The review below appeared in the Albuquerque Journal of February 24, 2002.
Friday evening's New Mexico Symphony Orchsetra concert in Popejoy Hall confounded expectations. A wild and unconventional mass setting by Janacek was rendered tame while the lyrical Grieg Piano Concerto became a passionate testament.
With the highly individual Awadagin Pratt as guest soloist, it should have been anticipated that something out of the ordinary would take place in the Grieg. Pratt's interpretations seldom, if ever, veer into commonly accepted territory. That, of course, is what makes him such a fascinating artist. Marvelously immune to accepted thinking, he rigorously charts out his own relationship to a piece of music. It is a process that can lead to thrilling insights as well as puzzling detours.
In the case of the Grieg, Pratt entered fully into the Nordic sensibility and came up with a brooding meditation, full of lightning flashes and deep stillness. His formidable technique turned virtuosic intricacies into sudden emotional rushes welling up from a deep center, as if the psyche had suddenly burst its bounds. The quieter moments were transformed into monkish reflections so intimate that the listener seemed to be intruding on his privacy.
The first movement cadenza caught both extremes, its initial meditation disbursed with an explosion of power that then subsided into a contemplative close. The second movement offered quiet song in luminous tones that were reinforced by a lovely exchange with horn player Kurt Civilette. The third movement became a playful dance of release.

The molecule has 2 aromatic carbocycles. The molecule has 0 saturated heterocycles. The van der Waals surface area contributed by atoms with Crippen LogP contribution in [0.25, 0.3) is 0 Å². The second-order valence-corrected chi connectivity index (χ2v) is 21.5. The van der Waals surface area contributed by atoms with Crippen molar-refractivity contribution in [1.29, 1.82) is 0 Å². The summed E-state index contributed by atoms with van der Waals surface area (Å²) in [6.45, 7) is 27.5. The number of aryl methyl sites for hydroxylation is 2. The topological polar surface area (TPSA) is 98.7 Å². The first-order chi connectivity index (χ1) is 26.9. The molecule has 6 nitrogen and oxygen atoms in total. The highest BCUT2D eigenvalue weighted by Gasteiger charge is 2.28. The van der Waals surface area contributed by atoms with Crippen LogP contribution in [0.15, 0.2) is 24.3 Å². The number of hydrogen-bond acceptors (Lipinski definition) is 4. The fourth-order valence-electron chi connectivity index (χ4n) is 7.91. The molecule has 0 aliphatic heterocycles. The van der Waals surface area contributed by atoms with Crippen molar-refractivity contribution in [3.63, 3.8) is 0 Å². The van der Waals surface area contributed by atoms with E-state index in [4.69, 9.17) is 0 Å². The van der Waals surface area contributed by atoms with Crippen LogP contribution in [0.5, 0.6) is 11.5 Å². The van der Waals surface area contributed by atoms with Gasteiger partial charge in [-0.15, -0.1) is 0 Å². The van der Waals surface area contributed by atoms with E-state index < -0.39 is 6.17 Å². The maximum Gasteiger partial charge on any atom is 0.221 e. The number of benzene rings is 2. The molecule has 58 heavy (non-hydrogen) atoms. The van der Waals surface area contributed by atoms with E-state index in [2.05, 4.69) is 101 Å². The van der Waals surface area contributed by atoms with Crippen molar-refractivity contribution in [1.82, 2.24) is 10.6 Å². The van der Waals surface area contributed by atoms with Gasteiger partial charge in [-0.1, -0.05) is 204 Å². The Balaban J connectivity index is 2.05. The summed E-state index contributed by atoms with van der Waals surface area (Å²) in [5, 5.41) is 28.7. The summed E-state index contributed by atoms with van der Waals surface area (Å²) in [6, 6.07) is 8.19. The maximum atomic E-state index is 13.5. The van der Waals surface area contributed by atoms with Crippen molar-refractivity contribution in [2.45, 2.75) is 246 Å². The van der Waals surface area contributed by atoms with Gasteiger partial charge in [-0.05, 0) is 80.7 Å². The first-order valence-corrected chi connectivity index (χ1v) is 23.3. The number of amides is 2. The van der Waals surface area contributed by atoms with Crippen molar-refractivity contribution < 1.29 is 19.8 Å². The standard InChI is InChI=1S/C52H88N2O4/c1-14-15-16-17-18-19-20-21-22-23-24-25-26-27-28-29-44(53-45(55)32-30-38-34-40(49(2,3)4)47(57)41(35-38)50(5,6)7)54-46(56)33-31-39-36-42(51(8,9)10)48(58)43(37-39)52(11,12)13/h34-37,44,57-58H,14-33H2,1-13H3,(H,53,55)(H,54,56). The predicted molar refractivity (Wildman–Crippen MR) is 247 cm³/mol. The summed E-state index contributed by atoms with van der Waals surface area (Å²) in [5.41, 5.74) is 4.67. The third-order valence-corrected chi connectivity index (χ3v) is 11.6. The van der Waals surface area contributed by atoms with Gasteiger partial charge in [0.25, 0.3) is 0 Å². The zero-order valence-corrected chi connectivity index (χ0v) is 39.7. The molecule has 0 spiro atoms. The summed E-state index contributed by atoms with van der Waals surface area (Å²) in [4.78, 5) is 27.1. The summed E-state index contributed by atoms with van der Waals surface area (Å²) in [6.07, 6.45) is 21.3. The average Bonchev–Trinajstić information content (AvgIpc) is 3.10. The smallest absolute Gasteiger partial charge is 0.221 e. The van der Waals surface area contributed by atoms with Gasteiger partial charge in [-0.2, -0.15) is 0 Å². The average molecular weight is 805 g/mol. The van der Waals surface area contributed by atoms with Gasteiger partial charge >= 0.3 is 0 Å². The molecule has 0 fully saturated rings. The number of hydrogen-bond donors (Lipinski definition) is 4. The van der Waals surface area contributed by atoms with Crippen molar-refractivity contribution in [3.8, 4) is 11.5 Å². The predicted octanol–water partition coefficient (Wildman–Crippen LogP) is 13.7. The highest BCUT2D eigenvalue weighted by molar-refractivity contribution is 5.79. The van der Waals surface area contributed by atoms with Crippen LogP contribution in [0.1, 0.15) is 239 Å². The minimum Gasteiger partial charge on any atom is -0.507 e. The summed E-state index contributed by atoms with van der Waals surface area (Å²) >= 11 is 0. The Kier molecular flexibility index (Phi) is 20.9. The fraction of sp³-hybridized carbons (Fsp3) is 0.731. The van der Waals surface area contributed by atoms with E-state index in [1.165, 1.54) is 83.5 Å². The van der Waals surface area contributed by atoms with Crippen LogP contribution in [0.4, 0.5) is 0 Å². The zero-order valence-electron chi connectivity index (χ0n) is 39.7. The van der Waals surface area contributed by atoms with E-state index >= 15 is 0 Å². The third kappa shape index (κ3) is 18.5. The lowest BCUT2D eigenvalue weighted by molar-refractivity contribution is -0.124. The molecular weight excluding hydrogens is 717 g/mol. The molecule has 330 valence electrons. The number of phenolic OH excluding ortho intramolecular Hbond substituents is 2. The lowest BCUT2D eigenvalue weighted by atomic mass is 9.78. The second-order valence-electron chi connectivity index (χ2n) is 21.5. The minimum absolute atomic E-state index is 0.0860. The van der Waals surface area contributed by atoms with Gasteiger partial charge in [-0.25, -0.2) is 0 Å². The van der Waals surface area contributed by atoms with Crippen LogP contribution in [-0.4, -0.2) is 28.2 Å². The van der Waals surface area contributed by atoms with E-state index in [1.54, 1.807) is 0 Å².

Guest conductor Kenneth Jean gave consistently sympathetic support to Pratt's interpretation.
In the second half, he and the orchestra and soloists, joined by the NMSO chorus, as always solidly prepared by their director Roger Melone, performed Janacek's Glagolitic Mass. A work of the composer's last years, this mass is an exuberant celebration of Slavic nationalism. The title refers to the Glagolitic script of the text, one of the Old Church Slavonic scripts. Janacek pours all of his dramatic powers, well honed in his operas, into this work, which was never intended for a liturgical setting.
Full credit goes to Jean and all assembled, including the four soloists, particularly the intensely expressive tenor Karl Dent, for the chance to hear this extraordinary work. That said, Jean's interpretation gave it only half life. Rather than framing the work with the Intrada at either end, he opened with the orchestral introduction. Ther is argument for his course, but it failed to arrest, despite soprano Barbara Shirvis's strong projection. Opening with the Intrada gives much more initial momentum. It also makes architectural sense for then two orchestral sections frame the five choral ones in a great arch with the mighty ``Credo'' at its center.
Overall, Jean sought to contain rather than release Janacek's music, bypassing its urgency, downplaying its violent extremes. Organist Todd Wilson from Cleveland added plenty of fire, especially in that final, explosive solo that shatters any comforting religious ideas.